|| Print ||
|Articles - December 2010|
|Wednesday, November 17, 2010|
Spiking water rates in Portland over the past three years have caused increasing concern among the many water-intensive businesses in the city. Rates have increased 43.4% in the past three years and will more than double in the next five. For instance, Portland’s top 2009 commercial water user, silicon-wafer maker Siltronic, could see fees increase by roughly $2 million in the next five years.
The Portland Water Bureau (PWB) started initial stages of construction of covered reservoirs at Kelly Butte and Powell Butte in the fall of 2009 and is shuttering others to meet EPA regulations banning open-water reservoirs. The five-year project will cost the city around $400 million, and PWB customers — 10% to 15% of whom are businesses — will bear much of that cost. Water rates, which are the same for consumers and businesses, will increase on average by 12% next June and by roughly 13% each subsequent fiscal year until 2015. In contrast, water rates increased by 12.4% between 1994 and 1999.
“We know its money out of their pockets; we have to be mindful of that when maintaining [an old] system and complying with EPA regulations,” says PWB spokesman Jimmy Brown.
There is some controversy around the fact that the Portland City Council has on many occasions appropriated PWB revenue for non-water unrelated projects. For example, over the past decade more than $15 million of PWB’s revenue was spent on MAX and streetcar projects.
“We don’t mind paying for the [water] service, but when it gets diverted to other systems … it’s no good,” says Alan Sprott, a vice president at marine ship services company Vigor Industrial in Portland. Last March, the Portland Utility Review Board unanimously voted for more checks and balances on the council’s ability to reallocate PWB money. The review board also plans to reduce PWB’s controllable costs by 15% over the next five years.
Some large water-using businesses are being proactive about the cost of water. Oregon Health & Science University was the fourth-largest consumer of water in the city in 2009 and has created conservation programs to reduce consumption. “We’ve seen a 30% decrease of water use in the past 20 years,” says Roger Cole, OHSU’s manager of sustainable operations. In 2006, OHSU constructed two buildings that met LEED standards in sustainability. “It’s a win-win, economically and environmentally,” Cole says.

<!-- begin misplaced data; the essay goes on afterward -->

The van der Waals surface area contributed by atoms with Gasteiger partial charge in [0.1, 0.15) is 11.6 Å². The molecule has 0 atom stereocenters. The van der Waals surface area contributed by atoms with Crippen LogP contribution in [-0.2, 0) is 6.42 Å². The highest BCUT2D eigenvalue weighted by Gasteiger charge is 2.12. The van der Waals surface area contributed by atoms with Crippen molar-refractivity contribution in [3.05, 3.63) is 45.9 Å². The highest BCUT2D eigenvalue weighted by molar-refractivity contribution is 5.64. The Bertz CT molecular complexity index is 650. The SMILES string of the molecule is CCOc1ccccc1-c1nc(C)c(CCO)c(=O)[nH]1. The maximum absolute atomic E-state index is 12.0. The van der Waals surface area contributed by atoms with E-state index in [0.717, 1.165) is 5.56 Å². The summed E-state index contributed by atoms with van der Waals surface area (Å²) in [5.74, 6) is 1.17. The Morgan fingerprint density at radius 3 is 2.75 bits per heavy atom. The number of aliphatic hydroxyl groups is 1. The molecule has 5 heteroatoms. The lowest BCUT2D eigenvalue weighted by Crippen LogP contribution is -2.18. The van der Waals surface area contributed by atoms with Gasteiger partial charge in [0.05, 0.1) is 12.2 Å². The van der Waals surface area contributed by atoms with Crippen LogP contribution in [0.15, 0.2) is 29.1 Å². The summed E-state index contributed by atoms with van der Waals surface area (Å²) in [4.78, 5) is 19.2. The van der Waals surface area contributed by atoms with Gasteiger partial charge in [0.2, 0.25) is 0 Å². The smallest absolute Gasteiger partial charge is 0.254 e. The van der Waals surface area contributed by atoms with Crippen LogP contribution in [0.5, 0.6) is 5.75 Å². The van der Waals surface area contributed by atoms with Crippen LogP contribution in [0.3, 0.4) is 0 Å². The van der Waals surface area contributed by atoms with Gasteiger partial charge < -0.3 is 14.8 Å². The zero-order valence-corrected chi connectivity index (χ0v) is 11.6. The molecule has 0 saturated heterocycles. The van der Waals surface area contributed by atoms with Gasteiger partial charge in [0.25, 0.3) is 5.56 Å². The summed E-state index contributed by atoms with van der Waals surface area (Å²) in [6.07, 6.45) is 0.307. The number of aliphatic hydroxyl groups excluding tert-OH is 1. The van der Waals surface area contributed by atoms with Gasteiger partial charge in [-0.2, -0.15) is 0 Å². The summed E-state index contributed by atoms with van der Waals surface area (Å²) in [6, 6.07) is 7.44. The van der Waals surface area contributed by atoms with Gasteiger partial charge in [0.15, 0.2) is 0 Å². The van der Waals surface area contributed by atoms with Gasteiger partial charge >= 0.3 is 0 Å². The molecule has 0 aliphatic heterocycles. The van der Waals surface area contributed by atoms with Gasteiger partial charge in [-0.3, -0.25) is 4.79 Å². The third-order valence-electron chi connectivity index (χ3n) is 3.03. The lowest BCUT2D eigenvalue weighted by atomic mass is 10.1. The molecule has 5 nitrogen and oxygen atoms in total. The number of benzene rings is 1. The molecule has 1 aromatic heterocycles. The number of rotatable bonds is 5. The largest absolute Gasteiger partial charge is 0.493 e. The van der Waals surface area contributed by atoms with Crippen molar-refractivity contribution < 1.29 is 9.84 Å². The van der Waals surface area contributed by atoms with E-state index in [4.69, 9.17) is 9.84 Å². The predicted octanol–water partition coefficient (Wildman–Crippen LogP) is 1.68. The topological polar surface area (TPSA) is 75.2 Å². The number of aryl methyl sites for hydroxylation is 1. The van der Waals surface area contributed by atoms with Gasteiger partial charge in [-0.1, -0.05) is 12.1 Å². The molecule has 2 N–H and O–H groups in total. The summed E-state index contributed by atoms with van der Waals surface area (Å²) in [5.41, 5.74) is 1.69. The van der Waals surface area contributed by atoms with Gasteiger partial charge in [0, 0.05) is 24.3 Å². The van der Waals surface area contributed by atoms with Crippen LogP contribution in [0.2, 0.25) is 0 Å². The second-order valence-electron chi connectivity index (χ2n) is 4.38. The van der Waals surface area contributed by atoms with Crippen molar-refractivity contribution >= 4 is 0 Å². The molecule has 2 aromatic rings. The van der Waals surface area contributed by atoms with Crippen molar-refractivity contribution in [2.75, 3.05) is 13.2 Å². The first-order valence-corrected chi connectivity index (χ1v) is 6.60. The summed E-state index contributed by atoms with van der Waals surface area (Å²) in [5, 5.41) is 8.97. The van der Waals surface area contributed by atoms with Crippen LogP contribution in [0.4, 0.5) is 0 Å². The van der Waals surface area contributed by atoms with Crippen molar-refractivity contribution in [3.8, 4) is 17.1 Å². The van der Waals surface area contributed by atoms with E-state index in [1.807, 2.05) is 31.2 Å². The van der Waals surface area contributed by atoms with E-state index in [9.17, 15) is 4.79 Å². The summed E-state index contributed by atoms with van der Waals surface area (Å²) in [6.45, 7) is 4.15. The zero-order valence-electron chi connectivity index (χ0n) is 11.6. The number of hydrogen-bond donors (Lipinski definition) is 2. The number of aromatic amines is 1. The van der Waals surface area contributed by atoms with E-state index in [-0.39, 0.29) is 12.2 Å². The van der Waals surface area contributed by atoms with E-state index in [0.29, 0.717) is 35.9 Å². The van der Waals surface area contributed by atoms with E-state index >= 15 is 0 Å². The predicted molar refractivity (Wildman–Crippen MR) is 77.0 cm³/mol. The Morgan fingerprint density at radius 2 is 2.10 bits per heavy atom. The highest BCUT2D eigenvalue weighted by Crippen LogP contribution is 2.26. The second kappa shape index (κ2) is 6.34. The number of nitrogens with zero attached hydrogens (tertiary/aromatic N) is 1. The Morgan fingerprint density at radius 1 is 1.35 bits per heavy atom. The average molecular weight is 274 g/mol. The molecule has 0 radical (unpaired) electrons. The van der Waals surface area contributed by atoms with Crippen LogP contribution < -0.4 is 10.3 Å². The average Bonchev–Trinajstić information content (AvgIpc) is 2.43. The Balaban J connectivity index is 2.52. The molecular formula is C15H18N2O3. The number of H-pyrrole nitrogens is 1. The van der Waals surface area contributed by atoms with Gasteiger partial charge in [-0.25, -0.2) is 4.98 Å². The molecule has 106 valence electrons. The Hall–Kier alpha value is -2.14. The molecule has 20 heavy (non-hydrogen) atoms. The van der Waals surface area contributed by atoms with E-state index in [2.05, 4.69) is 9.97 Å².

Tuesday, February 25, 2014
BY AMY MILSHTEIN
Kelly Dachtler, president of The Clymb, redefines outdoor retail.
Monday, March 03, 2014
Check out interviews with employees from some of the 100 Best Companies to Work For in Oregon winners and find out what makes their company a great place to work.
Tuesday, March 11, 2014
BY MARK BLAINE | OB BLOGGER
The publisher of the Emerald Media Group moves on, leaving a cutting edge media group that depends on business acumen for its survival.
Thursday, April 10, 2014
BY JESSICA RIDGWAY | OB WEB EDITOR
SEMpdx hosted a workshop this week for entrepreneurs, website developers and others interested in search engine optimization (SEO). Here are a few tips and tricks aimed at bumping up your search engine rankings.
Friday, February 28, 2014
The 21st annual 100 Best Companies to Work For in Oregon list was announced Thursday night at an awards dinner at the Oregon Convention Center.
Tuesday, February 25, 2014
BY JAKE THOMAS
An ancient institution moves slowly into the digital age.
Tuesday, April 01, 2014
BY APRIL STREETER | OB CONTRIBUTOR
Three years ago, PPS set out to begin to convert the 1930s-era boilers from diesel/bunker fuel to cleaner-burning natural gas. Oregon’s largest school district has realized impressive carbon dioxide emissions reductions, setting an example for public and private institutions.
|How Doug Badger spends his downtime|
|Port at a crossroads|
|Our man in Congress|
|100 Best awards 2014|
|GM recalls affect profits|
|Science confirms paper money covered with infectious bacteria|
|First lady announces jobs website for veterans|
|Amazon signs deal with HBO|
|McDonald's U.S. Q1 profits decline|
|Americans question Big Bang theory |
|Skin cancer rates 'surge' since 1970s|
Marketing the state brings new business, new jobs and a better quality of life for everyone.
Living in the beautiful Pacific Northwest means enjoying our wonderful surroundings, while remaining aware of the multiple types of natural disaster threats that we face: winter storms, windstorms, floods, landslides, earthquakes, volcanoes and tsunamis.“
Oregon State University's hospitality degree program invests in next-generation leaders.
On Saturday, April 26, more than 1,900 local Comcast employees and their families, friends and community partners will “make change happen” as they volunteer to improve schools and nonprofits in Oregon and Southwest Washington as part of Comcast’s 13th Comcast Cares Day.
NAI Norris, Beggs & Simpson just completed their newly rebranded First Quarter Market Reports. Not only does it feature a brand new format, but the report ensures accuracy due to the annual truing up of their database.
Samuel Hernandez, an Associate at Barran Liebman, is the recipient of a 2014 Oregon State Bar Litigation Section Rising Litigator Award.